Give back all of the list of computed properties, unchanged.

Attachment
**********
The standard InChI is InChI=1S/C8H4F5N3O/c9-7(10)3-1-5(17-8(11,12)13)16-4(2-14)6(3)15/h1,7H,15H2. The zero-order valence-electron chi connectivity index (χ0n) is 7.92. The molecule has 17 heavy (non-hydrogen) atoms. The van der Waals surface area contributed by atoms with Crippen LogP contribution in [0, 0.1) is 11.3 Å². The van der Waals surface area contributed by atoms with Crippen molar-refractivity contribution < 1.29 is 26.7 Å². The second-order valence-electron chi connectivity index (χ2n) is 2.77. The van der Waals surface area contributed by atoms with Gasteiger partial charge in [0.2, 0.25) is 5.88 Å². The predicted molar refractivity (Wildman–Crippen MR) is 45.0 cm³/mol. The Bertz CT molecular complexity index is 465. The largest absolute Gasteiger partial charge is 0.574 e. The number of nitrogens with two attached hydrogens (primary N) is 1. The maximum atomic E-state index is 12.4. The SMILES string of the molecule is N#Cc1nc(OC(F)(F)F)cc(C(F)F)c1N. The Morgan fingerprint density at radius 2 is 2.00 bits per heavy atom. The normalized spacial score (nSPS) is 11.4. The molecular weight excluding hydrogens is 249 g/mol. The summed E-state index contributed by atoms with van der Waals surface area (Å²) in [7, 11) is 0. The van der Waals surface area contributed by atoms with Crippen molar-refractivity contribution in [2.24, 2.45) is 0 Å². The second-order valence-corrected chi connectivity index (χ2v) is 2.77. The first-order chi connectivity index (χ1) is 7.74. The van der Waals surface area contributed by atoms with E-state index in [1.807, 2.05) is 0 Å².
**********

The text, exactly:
The standard InChI is InChI=1S/C8H4F5N3O/c9-7(10)3-1-5(17-8(11,12)13)16-4(2-14)6(3)15/h1,7H,15H2. The zero-order valence-electron chi connectivity index (χ0n) is 7.92. The molecule has 17 heavy (non-hydrogen) atoms. The van der Waals surface area contributed by atoms with Crippen LogP contribution in [0, 0.1) is 11.3 Å². The van der Waals surface area contributed by atoms with Crippen molar-refractivity contribution < 1.29 is 26.7 Å². The second-order valence-electron chi connectivity index (χ2n) is 2.77. The van der Waals surface area contributed by atoms with Gasteiger partial charge in [0.2, 0.25) is 5.88 Å². The predicted molar refractivity (Wildman–Crippen MR) is 45.0 cm³/mol. The Bertz CT molecular complexity index is 465. The largest absolute Gasteiger partial charge is 0.574 e. The number of nitrogens with two attached hydrogens (primary N) is 1. The maximum atomic E-state index is 12.4. The SMILES string of the molecule is N#Cc1nc(OC(F)(F)F)cc(C(F)F)c1N. The Morgan fingerprint density at radius 2 is 2.00 bits per heavy atom. The normalized spacial score (nSPS) is 11.4. The molecular weight excluding hydrogens is 249 g/mol. The summed E-state index contributed by atoms with van der Waals surface area (Å²) in [7, 11) is 0. The van der Waals surface area contributed by atoms with Crippen molar-refractivity contribution in [2.24, 2.45) is 0 Å². The second-order valence-corrected chi connectivity index (χ2v) is 2.77. The first-order chi connectivity index (χ1) is 7.74. The van der Waals surface area contributed by atoms with E-state index in [1.807, 2.05) is 0 Å².